In pride month, and every month really, we at FarmHer believe you do you. Be who you are. And love who you want to. This is a month of advocacy and celebration when the LGBTQ+ community from across the world comes together and celebrates the freedom to be themselves. Pride month is rooted in the history of minority groups who have struggled for decades to be accepted for who they truly are.
Whether you are a part of the LGBTQ+ community and want to make a difference or be your true self in the agriculture community, or need advice on how to be a supportive ally, this Nationwide Everybody Eats blog and podcast is for you because love is love.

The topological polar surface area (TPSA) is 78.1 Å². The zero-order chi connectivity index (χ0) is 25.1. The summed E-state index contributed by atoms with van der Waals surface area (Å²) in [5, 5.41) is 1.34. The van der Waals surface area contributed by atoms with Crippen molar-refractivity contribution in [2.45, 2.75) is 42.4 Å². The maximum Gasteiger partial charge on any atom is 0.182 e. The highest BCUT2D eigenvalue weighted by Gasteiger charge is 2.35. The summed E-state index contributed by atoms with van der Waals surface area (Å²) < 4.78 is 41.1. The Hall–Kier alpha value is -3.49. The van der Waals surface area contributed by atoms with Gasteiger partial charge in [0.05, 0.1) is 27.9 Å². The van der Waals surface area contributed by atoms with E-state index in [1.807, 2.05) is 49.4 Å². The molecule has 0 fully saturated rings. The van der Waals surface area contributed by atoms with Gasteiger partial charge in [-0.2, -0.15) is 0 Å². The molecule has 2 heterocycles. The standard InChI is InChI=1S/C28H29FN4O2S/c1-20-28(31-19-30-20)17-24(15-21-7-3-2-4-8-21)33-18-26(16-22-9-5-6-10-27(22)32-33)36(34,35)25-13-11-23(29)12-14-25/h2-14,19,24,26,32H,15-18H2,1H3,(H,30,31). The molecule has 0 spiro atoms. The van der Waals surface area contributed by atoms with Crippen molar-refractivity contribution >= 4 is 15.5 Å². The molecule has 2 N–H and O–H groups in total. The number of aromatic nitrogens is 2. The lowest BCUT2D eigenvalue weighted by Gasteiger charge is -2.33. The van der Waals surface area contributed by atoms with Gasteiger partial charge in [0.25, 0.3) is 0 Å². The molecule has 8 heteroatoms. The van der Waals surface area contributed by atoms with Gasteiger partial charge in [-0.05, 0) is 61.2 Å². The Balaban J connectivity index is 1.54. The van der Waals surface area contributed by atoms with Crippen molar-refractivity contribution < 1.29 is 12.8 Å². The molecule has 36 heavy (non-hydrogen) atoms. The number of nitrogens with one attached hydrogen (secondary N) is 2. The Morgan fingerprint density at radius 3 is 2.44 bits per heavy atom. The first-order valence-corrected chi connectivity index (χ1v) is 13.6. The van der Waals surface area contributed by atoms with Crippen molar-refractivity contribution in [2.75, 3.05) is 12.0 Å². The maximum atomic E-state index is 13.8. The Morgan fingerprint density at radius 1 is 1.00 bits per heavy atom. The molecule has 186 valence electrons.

In order to be an ally, you must surround yourself with others who have similar beliefs and are willing to have conversations around topics your feel passionately about. I did just that with inclusivity and diversity in agriculture.
First, I visited with a dear friend of mine and extraordinary agriculture advocate, Dairy Carrie, about her blog segment: Humans of Agriculture and how she is an ally for the LGBTQ+ community not only in agriculture but in life.
Then, I switched gears to another industry leader who is literally “Cultivating Change”, J.J. Jones. J.J. is on the Board of Directors for Cultivating Change, an agricultural foundation that is making a huge impact through its mission.
Dairy Carrie and Humans of Agriculture
If you have remotely followed FarmHer over the years, you’ve met Carrie. She is a dairy FarmHer in Wisconsin who farms right alongside her husband, two sons, and her husband’s family. She did not grow up in agriculture, but when she met her husband, that all changed.